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Taking the Tarot to Heart

This post was written by Barbara Moore
on December 14, 2010 | Comments (3)

Almost any tarot reader will tell you that questions about romance are one of the two most common questions (the other being about money/job/career).

The book Eat Pray Love begins with a story a about a woman charged with the task of counseling refuges. She is worried about how is she ever going to relate to these people’s problems that are so different from her own experience. When she begins work, she discovers that most of their concerns and questions are about…you got it…love and romance.

Taking the Tarot to Heart by Mark McElroy is one of my favorite books dealing with tarot and romance (the other being Corrine Kenner’s Tall Dark Stranger). Mark has a very practical approach to questions. He looks for causes in order to gain deeper understanding of a situation and then seeks ways the client can create desired change. To give you a taste of his style, I thought I’d share two spreads from his book, one for single people and one for those in a relationship.

Meeting More People

Key Question: How do I meet more people?

Also Known As: How can I meet someone? How do I meet someone new? When will I meet someone? What can I do to let people know I’m available? What are some ideas for bringing more people into my life?

This spread is ideal for people who are ready and willing to enter a relationship but cannot seem to meet others.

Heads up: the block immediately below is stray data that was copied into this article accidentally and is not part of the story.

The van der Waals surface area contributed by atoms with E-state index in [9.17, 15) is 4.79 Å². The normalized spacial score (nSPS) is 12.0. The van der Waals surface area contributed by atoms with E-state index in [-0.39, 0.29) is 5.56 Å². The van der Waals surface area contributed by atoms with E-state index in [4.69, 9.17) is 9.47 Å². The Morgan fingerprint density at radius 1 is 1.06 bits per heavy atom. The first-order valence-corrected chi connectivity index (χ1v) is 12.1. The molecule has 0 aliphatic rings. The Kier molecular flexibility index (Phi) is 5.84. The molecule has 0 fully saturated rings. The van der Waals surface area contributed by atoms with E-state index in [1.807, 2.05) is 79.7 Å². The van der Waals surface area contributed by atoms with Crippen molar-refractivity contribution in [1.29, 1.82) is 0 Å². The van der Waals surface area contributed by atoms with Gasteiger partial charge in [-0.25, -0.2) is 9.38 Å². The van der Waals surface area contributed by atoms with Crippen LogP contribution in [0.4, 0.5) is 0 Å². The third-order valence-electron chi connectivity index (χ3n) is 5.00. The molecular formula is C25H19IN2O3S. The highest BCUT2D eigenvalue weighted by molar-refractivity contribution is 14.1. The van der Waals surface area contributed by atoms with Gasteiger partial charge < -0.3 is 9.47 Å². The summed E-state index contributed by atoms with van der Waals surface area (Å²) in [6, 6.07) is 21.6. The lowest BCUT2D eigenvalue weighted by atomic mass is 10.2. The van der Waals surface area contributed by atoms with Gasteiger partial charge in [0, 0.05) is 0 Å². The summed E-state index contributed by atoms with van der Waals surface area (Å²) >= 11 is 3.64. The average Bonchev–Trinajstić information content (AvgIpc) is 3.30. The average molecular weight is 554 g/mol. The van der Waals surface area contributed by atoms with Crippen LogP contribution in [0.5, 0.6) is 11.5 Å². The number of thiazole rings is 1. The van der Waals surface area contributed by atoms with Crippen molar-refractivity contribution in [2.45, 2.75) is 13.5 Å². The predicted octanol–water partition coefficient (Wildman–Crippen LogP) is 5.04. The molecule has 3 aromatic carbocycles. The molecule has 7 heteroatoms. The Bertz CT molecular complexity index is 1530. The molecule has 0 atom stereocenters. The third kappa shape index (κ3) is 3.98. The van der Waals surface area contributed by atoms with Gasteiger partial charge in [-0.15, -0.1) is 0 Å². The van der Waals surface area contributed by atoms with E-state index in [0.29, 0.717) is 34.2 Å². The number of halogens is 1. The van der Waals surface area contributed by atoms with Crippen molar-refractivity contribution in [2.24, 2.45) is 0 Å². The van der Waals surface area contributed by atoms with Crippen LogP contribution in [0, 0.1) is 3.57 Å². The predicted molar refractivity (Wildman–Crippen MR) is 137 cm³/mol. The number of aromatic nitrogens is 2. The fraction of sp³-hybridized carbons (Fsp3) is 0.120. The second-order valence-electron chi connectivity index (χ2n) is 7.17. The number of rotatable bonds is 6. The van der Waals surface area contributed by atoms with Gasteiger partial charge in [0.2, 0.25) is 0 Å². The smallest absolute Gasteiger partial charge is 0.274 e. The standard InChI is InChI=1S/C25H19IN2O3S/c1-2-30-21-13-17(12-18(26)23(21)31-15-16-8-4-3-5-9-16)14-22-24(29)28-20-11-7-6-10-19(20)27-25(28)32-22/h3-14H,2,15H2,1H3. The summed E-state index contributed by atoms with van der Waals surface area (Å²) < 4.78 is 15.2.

3        4          5          6

1. A factor creating the situation

2. Another factor

3. Possible action

4. Possible action

5. Possible action

6. Possible action

Conflict and Compromise

Key Question: How can we reach an agreement that is fair to us both?

Also Known As: How can I get my partner to do what I want? Isn’t what I want the best thing for us both? How can I prove that what I want is the best for us?

This spread is useful for couples with a specific issue that needs resolution. It helps each person better understand their own motivations and the point of view of their partner. This greatly facilitates the ability to achieve a compromise.

1          4

2       3           5         6


Client’s point of view

1. nature of the desire

2. what’s at risk

3. what’s gained

Client’s partner’s point of view

4. nature of the desire

5. what’s at risk

6. what’s gained

7. compromise

Reader Comments

Written By connie
on December 14th, 2010 @ 4:15 pm

i heard that having these cards is like owning a Ouija board or a angel board. paranormal things are brought into the house. i was thinking about getting my self the cards, but someone told me i was asking for trouble.
i am gifted. but i don’t need added grief. so is it true?

Written By Estel
on December 22nd, 2010 @ 12:00 am

Connie, I was always told that your first deck must be a gift from someone. That’s how’s it’s always been done in my family. After that you may buy your cards (but I refer to get them as a gift still) Tarot cards are nothing like owning a Ouija/angel bored. They are something to be taken care of, wrapped in silk, and to be purified after each use, and put in a box of sandalwood or in a box with sandalwood. Good luck to you.

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